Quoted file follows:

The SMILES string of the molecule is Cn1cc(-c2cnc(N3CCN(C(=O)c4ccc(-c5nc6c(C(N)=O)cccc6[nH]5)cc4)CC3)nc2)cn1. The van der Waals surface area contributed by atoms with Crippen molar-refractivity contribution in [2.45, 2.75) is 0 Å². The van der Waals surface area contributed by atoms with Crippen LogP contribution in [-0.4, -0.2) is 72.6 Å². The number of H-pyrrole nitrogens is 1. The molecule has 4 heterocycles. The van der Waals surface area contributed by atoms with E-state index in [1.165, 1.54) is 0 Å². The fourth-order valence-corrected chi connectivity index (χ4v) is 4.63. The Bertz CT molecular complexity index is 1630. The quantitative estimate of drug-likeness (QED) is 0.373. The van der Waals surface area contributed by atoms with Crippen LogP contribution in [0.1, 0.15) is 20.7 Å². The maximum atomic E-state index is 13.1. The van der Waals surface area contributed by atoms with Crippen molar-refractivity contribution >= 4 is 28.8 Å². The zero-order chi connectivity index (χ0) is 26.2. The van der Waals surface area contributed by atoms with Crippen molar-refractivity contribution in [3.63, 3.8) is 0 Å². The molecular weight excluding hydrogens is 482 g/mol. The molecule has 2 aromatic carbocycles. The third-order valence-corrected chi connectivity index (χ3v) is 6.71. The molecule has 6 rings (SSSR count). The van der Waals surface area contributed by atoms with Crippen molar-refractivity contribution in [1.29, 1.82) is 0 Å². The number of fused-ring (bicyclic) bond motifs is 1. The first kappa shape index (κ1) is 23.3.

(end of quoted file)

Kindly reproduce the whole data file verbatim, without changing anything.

The SMILES string of the molecule is Cn1cc(-c2cnc(N3CCN(C(=O)c4ccc(-c5nc6c(C(N)=O)cccc6[nH]5)cc4)CC3)nc2)cn1. The van der Waals surface area contributed by atoms with Crippen molar-refractivity contribution in [2.45, 2.75) is 0 Å². The van der Waals surface area contributed by atoms with Crippen LogP contribution in [-0.4, -0.2) is 72.6 Å². The number of H-pyrrole nitrogens is 1. The molecule has 4 heterocycles. The van der Waals surface area contributed by atoms with E-state index in [1.165, 1.54) is 0 Å². The fourth-order valence-corrected chi connectivity index (χ4v) is 4.63. The Bertz CT molecular complexity index is 1630. The quantitative estimate of drug-likeness (QED) is 0.373. The van der Waals surface area contributed by atoms with Crippen LogP contribution in [0.1, 0.15) is 20.7 Å². The maximum atomic E-state index is 13.1. The van der Waals surface area contributed by atoms with Crippen molar-refractivity contribution >= 4 is 28.8 Å². The zero-order chi connectivity index (χ0) is 26.2. The van der Waals surface area contributed by atoms with Crippen molar-refractivity contribution in [3.63, 3.8) is 0 Å². The molecular weight excluding hydrogens is 482 g/mol. The molecule has 2 aromatic carbocycles. The third-order valence-corrected chi connectivity index (χ3v) is 6.71. The molecule has 6 rings (SSSR count). The van der Waals surface area contributed by atoms with Crippen molar-refractivity contribution in [1.29, 1.82) is 0 Å². The number of fused-ring (bicyclic) bond motifs is 1. The first kappa shape index (κ1) is 23.3.